BJS: Bureau of Justice Statistics

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ADVANCE FOR RELEASE AT 4:00 P.M. EST Bureau of Justice Statistics
SUNDAY, DECEMBER 16, 2007 Contact: Stu Smith 202-307-0784 After hours: 301-983-9354


WASHINGTON—An estimated 4.5 percent of state and federal prisoners reported a sexual victimization in a survey mandated by the Prison Rape Elimination Act, the Justice Department’s Bureau of Justice Statistics announced today. About 2.1 percent of all inmates reported an incident involving another inmate, and 2.9 percent reported an incident involving facility staff members. An estimated 0.5 percent of inmates reported being sexually victimized by both another inmate and by facility staff. In half of staff sexual contacts (1.7 percent) the inmates said they were “willing.”

The survey was conducted in 146 state and federal prisons between April and August 2007, with a sample of 23,398 inmates. Ten prison facilities had the highest sexual victimization rate, ranging from 9.3 percent in the Coffield Unit in Texas to 15.7 percent in the Estelle Unit in Texas. There were six facilities in which no inmates reported any incidents of sexual victimization.

The inmates reported an estimated 56 incidents of inmate-on-inmate nonconsensual acts per 1,000 inmates. They also reported an estimated 85 incidents of unwilling sexual contacts with staff members per 1,000 inmates and 82 incidents of “willing” sexual contacts with staff per 1,000 inmates.

An estimated 0.8 percent of inmates nationwide reported being injured by the sexual victimization, approximately 0.5 percent by other inmates and 0.3 percent by staff members. Injuries included anal or vaginal tearing, knife or stab punctures, broken bones, bruises, black eyes and other less serious injuries.

The survey consisted of an audio computer-assisted self interview (ACASI) in which inmates, using a touch-screen laptop, interacted with a computer-assisted questionnaire and followed instructions via headphones. All of the selected State and Federal prisons permitted the survey to be conducted. While inmate participation was voluntary, 72 percent completed the survey.

Survey responses represent inmate allegations. Despite efforts to reassure inmates that their reports would be kept confidential, some inmates may not have felt confident in reporting their experiences. At the same time, some inmates may have made false allegations. Based on administrative

surveys in 2006, about a quarter of the allegations brought to the attention of correctional authorities were determined to be unfounded (not to have occurred).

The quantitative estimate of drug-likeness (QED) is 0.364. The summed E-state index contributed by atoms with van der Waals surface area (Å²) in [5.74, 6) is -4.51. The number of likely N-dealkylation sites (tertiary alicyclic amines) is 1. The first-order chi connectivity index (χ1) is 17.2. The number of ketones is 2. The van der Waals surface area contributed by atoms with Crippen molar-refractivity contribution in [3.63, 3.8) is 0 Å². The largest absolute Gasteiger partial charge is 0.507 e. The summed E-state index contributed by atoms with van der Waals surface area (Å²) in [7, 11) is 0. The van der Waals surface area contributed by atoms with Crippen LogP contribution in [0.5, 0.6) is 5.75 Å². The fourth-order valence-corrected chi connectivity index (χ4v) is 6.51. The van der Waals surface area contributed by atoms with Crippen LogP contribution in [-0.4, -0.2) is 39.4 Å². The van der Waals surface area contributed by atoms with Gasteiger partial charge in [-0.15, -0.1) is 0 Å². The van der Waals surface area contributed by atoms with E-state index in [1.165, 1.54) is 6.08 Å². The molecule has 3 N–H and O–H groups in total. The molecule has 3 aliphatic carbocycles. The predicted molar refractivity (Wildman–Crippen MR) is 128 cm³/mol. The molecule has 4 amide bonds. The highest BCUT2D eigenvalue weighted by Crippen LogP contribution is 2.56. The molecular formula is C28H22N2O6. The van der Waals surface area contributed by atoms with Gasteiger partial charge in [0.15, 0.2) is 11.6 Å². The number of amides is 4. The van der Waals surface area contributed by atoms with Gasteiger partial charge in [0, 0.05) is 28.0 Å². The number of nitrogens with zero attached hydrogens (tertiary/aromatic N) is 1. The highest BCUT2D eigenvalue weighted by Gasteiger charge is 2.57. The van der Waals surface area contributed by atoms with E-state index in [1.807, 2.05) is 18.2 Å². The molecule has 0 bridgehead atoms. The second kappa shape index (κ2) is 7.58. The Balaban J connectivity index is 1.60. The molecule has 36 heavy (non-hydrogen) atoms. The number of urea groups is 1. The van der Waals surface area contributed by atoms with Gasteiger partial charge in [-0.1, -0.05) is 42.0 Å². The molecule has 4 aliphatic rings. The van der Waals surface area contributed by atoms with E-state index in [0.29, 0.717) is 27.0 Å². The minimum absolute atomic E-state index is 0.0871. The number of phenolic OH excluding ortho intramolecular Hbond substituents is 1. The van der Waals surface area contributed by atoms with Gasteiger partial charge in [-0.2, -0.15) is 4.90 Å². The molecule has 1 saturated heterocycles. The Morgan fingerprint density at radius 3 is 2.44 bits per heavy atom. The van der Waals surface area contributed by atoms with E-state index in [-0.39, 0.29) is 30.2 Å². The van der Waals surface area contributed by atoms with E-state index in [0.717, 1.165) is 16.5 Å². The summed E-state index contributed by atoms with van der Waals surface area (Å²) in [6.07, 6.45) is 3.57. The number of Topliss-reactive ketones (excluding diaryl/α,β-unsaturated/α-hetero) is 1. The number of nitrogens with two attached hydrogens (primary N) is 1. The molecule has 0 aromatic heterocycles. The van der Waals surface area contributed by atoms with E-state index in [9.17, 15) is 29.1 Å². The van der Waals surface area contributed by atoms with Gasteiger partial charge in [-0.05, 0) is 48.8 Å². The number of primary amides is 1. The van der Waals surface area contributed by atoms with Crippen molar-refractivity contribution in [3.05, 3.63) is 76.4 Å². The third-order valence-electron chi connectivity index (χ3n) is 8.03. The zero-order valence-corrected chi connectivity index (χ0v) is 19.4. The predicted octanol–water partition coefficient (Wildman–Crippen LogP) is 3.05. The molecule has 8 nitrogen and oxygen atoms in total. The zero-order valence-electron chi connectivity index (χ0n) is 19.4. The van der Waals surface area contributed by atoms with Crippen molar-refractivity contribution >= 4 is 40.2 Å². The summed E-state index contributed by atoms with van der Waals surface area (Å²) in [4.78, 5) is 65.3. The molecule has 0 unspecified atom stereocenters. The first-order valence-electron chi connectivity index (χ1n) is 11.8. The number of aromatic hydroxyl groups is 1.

The Act establishes a zero-tolerance standard for the incidence of rape in prisons in the U.S. and requires BJS to conduct an annual data collection to measure the incidence of prison rape in at least 10 percent of the nation’s correctional facilities. It also requires the Attorney General to provide a listing of institutions ranked according to the incidence of prison rape.

As a consequence of sampling error, the survey cannot provide an exact ranking for all facilities as required under the Act. Furthermore, it does not allow a definitive identification of the three prison facilities with the highest rates of sexual victimization. However, it is possible to statistically identify a small group of facilities with the highest rates of sexual victimization.

Data from local jail inmates are still being collected. Rankings based on a sample of 302 facilities are anticipated next spring.

The report, Sexual Victimization in State and Federal Prisons Reported by Inmates, 2007 (NCJ-219414) was written by BJS statisticians Allen J. Beck and Paige M. Harrison. Following publication, the reports can be found at

For additional information about the Bureau of Justice Statistics’ statistical reports and programs, please visit the BJS Web site at

The Office of Justice Programs (OJP) provides federal leadership in developing the nation’s capacity to prevent and control crime, administer justice and assist victims. OJP has five component bureaus: the Bureau of Justice Assistance; the Bureau of Justice Statistics; the National Institute of Justice; the Office of Juvenile Justice and Delinquency Prevention; and the Office for Victims of Crime. Additionally, OJP has two program offices: the Community Capacity Development Office, which incorporates the Weed and Seed strategy, and the Sex Offender Sentencing, Monitoring, Apprehending, Registering and Tracking (SMART) Office. More information can be found at

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